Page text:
Russian Constructivism Bauhaus Movement Dada Movement

When we browse the web or read books of design, we find ourselves emerged in the whole process. Whether it's learning about different types of works featured in regards to typography or just getting inspiration to spark your creativity. It is also a important when you know exactly what style that particular designer was influenced by just by looking at his or her work. Learning more about the history of the typography and how it evolved is crucial in the understanding of typography. Where do the font types and creative elements come from? In this section, we will tackle three of the most important eras of type design: Russian Constructivism, Bauhaus and Dada.


Constructivism is early Soviet youth movement created by Vladimir Tatlin that was inspired by Cubism, Suprematism and Futurism. It flourished following the Russian Revolution of 1917 and sought to abolish the traditional artistic composition, and replace it with "construction." Concerned with the use of "real materials in real space", the movement sought to use art as a tool for the common good, much in line with the Communist principles of the new Russian regime.

Objects were to carry out a fundamental analysis of the materials and forms of art not to express beauty or designers views or feelings of any kind. Constructivists, followed this ethic of "truth to materials," as a way to use materials only in accordance with their capacities, and demonstrated the uses to which they could be executed. Constructivist art aimed to show the way materials behaved. The form would be dictated by the materials used. The foundation of Constructivism was to express the experience of modern life and to develop a new form of art more appropriate to the democratic and modernizing goals of the Russian Revolution and build a new society.


Following the end of the World War I German architect Walter Gropius wanted to create a school where industrial methods were not used for destructive wars but for the betterment of social conditions. His response was a bold and yet surprisingly pragmatic utopian vision -- The Bauhaus was the first model of the modern art school. The Bauhaus curriculum combined theoretic education and practical training in the educational workshops. It drew inspiration from the ideals of the revolutionary art movements and design experiments of the early 20th century. By establishing this new kind of art school he managed to create a cultural wonder that continues to have a profound impact to this day.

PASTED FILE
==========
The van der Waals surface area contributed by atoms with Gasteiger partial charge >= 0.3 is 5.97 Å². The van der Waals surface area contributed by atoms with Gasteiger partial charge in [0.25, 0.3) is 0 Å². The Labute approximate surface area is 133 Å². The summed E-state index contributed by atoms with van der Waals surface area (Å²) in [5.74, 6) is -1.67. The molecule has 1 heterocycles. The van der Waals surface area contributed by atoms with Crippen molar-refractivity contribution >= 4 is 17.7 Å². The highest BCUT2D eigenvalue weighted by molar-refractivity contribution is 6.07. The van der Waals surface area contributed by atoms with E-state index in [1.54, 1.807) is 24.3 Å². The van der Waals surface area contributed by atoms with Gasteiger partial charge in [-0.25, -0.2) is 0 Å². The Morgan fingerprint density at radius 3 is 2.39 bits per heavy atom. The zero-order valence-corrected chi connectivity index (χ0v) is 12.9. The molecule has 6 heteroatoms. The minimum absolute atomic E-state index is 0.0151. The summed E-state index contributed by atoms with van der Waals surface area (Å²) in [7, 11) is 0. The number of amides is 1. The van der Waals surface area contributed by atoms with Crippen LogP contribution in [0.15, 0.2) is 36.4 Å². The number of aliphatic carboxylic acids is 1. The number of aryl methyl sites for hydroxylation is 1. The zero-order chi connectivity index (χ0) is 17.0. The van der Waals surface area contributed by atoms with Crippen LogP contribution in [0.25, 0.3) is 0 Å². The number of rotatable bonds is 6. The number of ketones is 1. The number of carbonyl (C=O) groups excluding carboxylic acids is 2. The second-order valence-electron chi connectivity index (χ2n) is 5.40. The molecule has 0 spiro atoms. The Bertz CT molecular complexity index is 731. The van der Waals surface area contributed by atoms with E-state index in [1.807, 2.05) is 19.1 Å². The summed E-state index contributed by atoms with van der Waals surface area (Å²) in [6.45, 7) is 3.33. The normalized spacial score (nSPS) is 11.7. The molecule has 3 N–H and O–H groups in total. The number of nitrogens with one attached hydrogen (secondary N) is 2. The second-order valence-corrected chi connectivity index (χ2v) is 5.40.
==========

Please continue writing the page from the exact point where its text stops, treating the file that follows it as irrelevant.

In 1923, the ideas of "New Typography" started in the Bauhaus. Typography was primarily a communications medium, and was concerned with the "clarity of the message in its most emphatic form". Characteristic for the design were clear, unadorned type prints, the articulation and accentuation of pages through distinct symbols or typographic elements highlighted in color, and finally direct information in a combination of text and photography, for which the name "Typofoto" was created.


Dada was an artistic and literary movement that started in Europe when World War I was going on. Because of the war, many artists, intellectuals and writers, especially those from France and Germany, moved to Switzerland, which was a neutral country. Instead of being relieved that they had escaped, the artists, intellectuals and writers were furious with the modern society. So, they decided to show their protest through artistic medium. They decided to create non-art since art in the society anyway had no meaning.

The so-called non-artists turned to creating art that had soft obscenities, scattered humor, visible puns and everyday objects. The most outrageous painting was created by Marcel Duchamp, when he painted a mustache on a copy of Mona Lisa and scribbled obscenities under it. He also created his sculpture called Fountain, which was actually a urinal without the plumbing and it had a fake signature.

The public were repulsed by the Dada movement. However, the Dadaists found this attitude encouraging. And, slowly the movement spread from Zurich to other parts of Europe and New York City. Just as many mainstream artists were thinking about this movement seriously, the Dada movement dissolved around the early 1920s.